scanline = []
    for i in range(start, start+width):
        for p in planes:
    return scanline

By passing the colour planes in within a list, the function is able to loop over them regardless of how many there are - the standard allows for any number from 1 to 4. [8]

Figure 1. Relationship between image pixels, scanline, and filtered scanline, for a single row of the image.


The next stage is called filtering and is designed to help maximise the compression ratio. [9]

The output values of a filter may be different from the scanline that was input, but the number of bytes of data will be the same, with a single additional byte prefixed to indicate the filter type used.

The simplest 'filter' to implement is filter 0, which does not change the data - we only prepend a zero byte to the data bytes for each scanline.

def filter_0(scanline):
    return [0] + scanline

Compression and IDAT Chunk

The data from all consecutive filtered scanlines is concatenated into a big blob that is passed through the zlib compression algorithm, the output of which is wrapped in an IDAT data chunk to be written to the final file.

pass_image() loops over each line of the image, generating a scanline, filtering it and concatenating it into a blob.

def pass_image(width, planes):
    lines = int(len(planes[0]) / width)
    blob = []
    for i in range(0, lines):
        scanline = get_scanline(i, width, planes)
        filtered = filter_0(scanline)
        blob += filtered
    return blob

Back in main(), we take the blob, zlib compress it, and wrap it in a chunk.

def main():

    blob = pass_image(width=4, planes=[red, green, blue])
    data = zlib.compress( bytes(blob) )
    chunk_idat = make_chunk("IDAT", data)


Writing Our PNG

The final piece we need is an IEND trailer chunk, easily created with make_chunk() as no data is needed.

To create our PNG file, we write the various parts out to a file in the correct order.

    chunk_iend = make_chunk("IEND")


    with open("test.png", 'wb') as file:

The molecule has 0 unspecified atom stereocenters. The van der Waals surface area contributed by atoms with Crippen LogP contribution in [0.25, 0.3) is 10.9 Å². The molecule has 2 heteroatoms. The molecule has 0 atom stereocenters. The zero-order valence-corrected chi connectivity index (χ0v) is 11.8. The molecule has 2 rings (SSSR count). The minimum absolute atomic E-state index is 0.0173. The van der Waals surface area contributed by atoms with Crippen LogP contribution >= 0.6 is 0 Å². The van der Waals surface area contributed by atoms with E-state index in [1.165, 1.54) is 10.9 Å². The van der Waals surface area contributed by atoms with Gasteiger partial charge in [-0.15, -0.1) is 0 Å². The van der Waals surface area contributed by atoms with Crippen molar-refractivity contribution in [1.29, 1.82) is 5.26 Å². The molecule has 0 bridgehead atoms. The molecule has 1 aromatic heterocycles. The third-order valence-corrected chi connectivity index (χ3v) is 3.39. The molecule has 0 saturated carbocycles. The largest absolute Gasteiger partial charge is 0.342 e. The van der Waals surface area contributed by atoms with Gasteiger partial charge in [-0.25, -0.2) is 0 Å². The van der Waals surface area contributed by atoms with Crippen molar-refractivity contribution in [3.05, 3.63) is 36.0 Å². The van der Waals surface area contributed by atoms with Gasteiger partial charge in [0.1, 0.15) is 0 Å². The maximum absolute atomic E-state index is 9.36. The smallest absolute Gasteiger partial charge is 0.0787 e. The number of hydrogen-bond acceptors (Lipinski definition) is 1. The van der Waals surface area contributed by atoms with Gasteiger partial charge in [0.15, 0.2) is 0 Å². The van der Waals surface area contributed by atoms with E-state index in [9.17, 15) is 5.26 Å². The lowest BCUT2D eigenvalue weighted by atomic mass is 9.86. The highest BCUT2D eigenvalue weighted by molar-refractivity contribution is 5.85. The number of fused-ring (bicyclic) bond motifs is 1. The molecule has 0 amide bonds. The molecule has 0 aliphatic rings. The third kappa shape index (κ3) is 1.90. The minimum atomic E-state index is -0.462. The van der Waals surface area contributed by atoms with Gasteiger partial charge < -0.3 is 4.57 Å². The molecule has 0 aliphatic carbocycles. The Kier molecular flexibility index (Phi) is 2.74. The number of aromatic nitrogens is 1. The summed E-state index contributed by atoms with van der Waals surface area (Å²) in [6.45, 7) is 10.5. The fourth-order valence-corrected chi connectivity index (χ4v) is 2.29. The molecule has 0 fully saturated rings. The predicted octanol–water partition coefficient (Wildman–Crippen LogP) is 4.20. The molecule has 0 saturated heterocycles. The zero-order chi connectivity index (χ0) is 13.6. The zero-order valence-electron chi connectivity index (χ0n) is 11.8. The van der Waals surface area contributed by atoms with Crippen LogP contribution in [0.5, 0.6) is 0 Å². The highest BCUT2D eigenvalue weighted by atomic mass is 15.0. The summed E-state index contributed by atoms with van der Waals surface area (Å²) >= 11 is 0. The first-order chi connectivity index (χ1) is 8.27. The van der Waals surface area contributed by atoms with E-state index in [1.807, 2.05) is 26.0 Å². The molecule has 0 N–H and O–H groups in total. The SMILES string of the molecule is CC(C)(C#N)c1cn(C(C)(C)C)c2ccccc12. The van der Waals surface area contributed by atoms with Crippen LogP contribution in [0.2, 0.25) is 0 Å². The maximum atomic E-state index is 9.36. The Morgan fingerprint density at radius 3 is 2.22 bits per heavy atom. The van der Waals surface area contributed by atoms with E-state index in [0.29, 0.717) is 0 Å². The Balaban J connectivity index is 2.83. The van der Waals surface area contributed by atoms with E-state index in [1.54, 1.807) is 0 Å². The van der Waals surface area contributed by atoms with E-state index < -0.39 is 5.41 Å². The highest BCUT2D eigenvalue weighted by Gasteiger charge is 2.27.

Running this code should reward you with your very own PNG file, which should look like the one shown in figure 2 if you use the same image data. You may have to zoom in a lot to see it as it is only 4 pixels wide!

Figure 2. The resulting PNG image.


In this post, we have developed a basic understanding of the PNG format and how to implement an encoder. Once you look closely at it, PNG is actually a fairly simple format, that makes good use of an established compression format.

A repository containing the code demonstrated in this post is available on GitHub.


  1. The signature uses a fascinating choice of byte values designed to detect corruption caused by the file being accidentally transfered through text conversion processes. The signature will be corrupted, and so no longer recognisable as valid, if subject conversion in either direction between CR-LF and LF line endings, or if truncated to 7 bits. See RFC 2083 section 12.11

  2. Chunking is commonly used to break multimedia files into independent sections that have their own headers giving information about the chunk and it's size. You may be familiar with chunking from other media formats such as WAV and AIFF.

  3. Note that compression and filter methods given in the header are always 0, as specified by the standard. These fields allowed for future expansion of the standard, but as of 2021 the original compression and filtering algorithms are the only ones available.

  4. See information on Deflate on Wikipedia

  5. While the PNG standard specifies the parameters to be used by the zlib compression algorithm, these correspond exactly to the defaults used in the zlib standard itself, so zlib does not need to be set up to meet the PNG specification.

  6. Interlacing allows rapid display of a low resolution preview of the image before the whole file has been recieved or processed. When interlaced, PNG reduces the image to seven smaller images of increasing size. Each of the reduced images is passed through the scanline and filter process as with a non interlaced image.

  7. Interleaving of colour values is not clearly stated in the text of the standard on my reading, however inferring this is how it works and trying it out produced the expected results.

  8. A PNG image can have from one to four colour planes: one for grayscale, two for grayscale with alpha transparancy, three for RGB colour, or four for RGBA colour with alpha transparency.

  9. In addition to filter 0 that does not change the data, four other filters are available for encoding. They work by trying to predict the next pixel value based on pixels to the left and above. The output data then becomes the difference value between the prediction and the real value. Depending on the image content, this can cause much of the filter output to be values close to zero, which may be able to be compressed further than the original values. PNG is nevertheless a lossless format as the entire filtering and compression process can be reversed completely.